Cardiac Resynchronization Therapy
What is cardiac resynchronization therapy?
Cardiac resynchronization therapy (CRT or biventricular pacing) is a procedure for implanting a permanent biventricular pacemaker. This makes your ventricles (lower chambers in your heart) contract together instead of at different times.
How does cardiac resynchronization therapy work?
Unlike other pacemakers that have one or two wires or leads, a CRT, or biventricular pacemaker, has three. One lead goes to each of your ventricles. The third goes to your right atrium, one of your heart’s upper chambers. (Your heart has two ventricles and two atria.)
These leads watch for abnormal heart rhythms and send an electrical signal to correct them and make your heart chambers work together.
Cardiac resynchronization therapy vs. ICD
Cardiac resynchronization therapy uses a biventricular pacemaker to get your ventricles working together.
An implantable cardioverter-defibrillator (ICD) gets a fast rhythm back to normal. It helps people who have ventricular tachycardia and ventricular fibrillation.
Many people may need a biventricular pacemaker with an ICD to correct all of these issues.
Cardiac resynchronization therapy indications (who needs it?)
People who have an arrhythmia, or abnormal heart rhythm, may need cardiac resynchronization therapy or another type of pacemaker. Causes of arrhythmia or a weak heart include:
- Heart failure.
- Heart attack.
- Advanced age.
- Something that’s damaged your heart.
- A heart problem you inherited from your parents and/or have had since birth (congenital).
- An issue with your heart’s ability to get an electrical signal to your heart’s chambers, such as a bundle branch block.
Why is cardiac resynchronization therapy done?
About 20% to 30% of people who have heart failure have left and right ventricles that don’t contract together. This makes it even harder for their hearts to pump blood.
CRT is the next treatment option after trying medication and lifestyle changes.
How common is cardiac resynchronization therapy?
Cardiac resynchronization therapy is fairly common. More than 311,000 people received CRT between 2006 and 2012 in the United States.
What happens before cardiac resynchronization therapy?
Your healthcare provider will:
- Order imaging, such as a heart MRI or transthoracic echocardiogram (TTE). This may happen days before your procedure.
- Give you an anesthetic so you won’t feel pain. Depending on the type of anesthesia, it may make you sleep so you won’t be aware of anything that’s happening.
What happens during a cardiac resynchronization therapy procedure?
Your healthcare provider will:
- Insert three wires through your veins in your upper body or thigh. Then they’ll thread them through your veins to your heart.
- Make an incision for the CRT device below your collarbone or in your abdomen.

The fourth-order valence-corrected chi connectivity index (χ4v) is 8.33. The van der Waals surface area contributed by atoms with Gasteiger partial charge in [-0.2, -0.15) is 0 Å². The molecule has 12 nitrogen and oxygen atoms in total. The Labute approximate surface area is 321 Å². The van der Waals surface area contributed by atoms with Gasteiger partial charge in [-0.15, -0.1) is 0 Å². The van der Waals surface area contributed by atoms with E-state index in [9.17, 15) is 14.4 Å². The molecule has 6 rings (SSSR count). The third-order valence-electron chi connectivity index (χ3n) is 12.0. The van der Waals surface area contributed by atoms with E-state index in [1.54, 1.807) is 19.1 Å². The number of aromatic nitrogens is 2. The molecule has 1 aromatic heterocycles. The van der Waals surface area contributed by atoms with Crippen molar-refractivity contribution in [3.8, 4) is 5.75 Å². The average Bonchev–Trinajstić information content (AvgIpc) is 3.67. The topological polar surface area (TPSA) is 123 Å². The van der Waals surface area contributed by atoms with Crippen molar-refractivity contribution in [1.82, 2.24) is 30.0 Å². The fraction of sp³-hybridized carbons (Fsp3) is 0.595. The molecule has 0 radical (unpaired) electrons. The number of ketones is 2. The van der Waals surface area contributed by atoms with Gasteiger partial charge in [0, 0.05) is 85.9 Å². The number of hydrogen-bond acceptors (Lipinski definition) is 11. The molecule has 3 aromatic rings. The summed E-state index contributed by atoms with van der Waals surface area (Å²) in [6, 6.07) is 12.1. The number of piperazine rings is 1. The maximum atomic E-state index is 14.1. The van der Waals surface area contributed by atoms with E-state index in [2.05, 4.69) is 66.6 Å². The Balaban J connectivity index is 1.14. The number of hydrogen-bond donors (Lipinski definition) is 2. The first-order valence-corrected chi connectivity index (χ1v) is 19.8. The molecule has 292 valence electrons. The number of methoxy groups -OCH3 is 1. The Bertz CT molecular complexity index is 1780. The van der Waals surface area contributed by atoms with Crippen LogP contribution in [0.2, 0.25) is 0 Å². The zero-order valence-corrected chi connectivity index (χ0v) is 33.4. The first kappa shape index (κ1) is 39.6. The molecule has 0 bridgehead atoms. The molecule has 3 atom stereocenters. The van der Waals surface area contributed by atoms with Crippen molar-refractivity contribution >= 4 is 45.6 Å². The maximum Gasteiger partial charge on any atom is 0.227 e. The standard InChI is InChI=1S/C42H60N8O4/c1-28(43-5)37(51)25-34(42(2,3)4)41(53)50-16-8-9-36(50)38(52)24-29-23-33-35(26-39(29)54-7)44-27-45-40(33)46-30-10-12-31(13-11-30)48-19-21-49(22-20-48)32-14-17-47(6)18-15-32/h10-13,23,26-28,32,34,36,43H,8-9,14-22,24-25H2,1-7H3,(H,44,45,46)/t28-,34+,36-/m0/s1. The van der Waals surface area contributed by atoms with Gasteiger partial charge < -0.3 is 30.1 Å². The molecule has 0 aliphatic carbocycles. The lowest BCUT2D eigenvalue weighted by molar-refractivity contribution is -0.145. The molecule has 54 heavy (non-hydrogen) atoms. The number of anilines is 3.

- Connect the wires to your CRT device and make sure it works.
- Implant the CRT device underneath your skin.
- Stitch up your incision.
What happens after cardiac resynchronization therapy?
After receiving CRT:
- You may need to stay a few hours or overnight in the hospital.
- You’ll need someone to drive you home because you received anesthesia.
- You’ll need to keep your left arm still for about 12 hours after CRT to help leads stay in place.
- You’ll get a card to keep with you that has information about the device you have.
- Your healthcare provider might take an X-ray to check your leads or an electrocardiogram (EKG) to check your heart rhythm.
- They may test your device to see if it can send information.
Risks / Benefits
What are the advantages of cardiac resynchronization therapy?
CRT can provide these benefits:
- Help your heart pump more blood out to your body.
- Make your heart more efficient.
- Help improve symptoms like shortness of breath.
- Cut down your risk of abnormal heart rhythms in your ventricles.
- Improve your life expectancy.
- Improve mitral regurgitation, or blood going the wrong way in your heart’s mitral valve.
- Improve your ability to exercise.
What are the risks or complications of cardiac resynchronization therapy?
Possible complications of cardiac resynchronization therapy include:
- Wires breaking or moving out of place, possibly causing damage.
- Blood clots.
- Allergic reaction to something from the procedure.
- Heart attack or another heart issue.
Recovery and Outlook
What is the recovery time?
You may need to stay overnight (or just a few hours) in the hospital after cardiac resynchronization therapy. You can go back to your normal activities in a few days. You shouldn’t drive or lift anything heavy for a week or so.
Your biventricular pacemaker should last for several years. It should improve your quality of life.
Does cardiac resynchronization therapy work?
Researchers have found that CRT didn’t help one-third of the people who received it.
When to Call the Doctor
When should I see my healthcare provider?
Contact your healthcare provider if you get a fever weeks or even months after getting CRT. It could mean you have an infection where your biventricular pacemaker is located.
You’ll have a follow-up appointment a month after your cardiac resynchronization therapy procedure, and then once or twice a year.
A note from Cleveland Clinic
Cardiac resynchronization therapy (CRT or biventricular pacing) is the implantation of a permanent biventricular pacemaker. Talk with your healthcare provider about electronic or magnetic objects that may keep your pacemaker from working right. Although your healthcare provider will check your pacemaker electronically from their office, they’ll still need to see you regularly after cardiac resynchronization therapy. They need to be sure your device, battery and wires are in good shape. Be sure to follow all instructions your healthcare provider gives you about your device so you can gain the greatest benefit from it.
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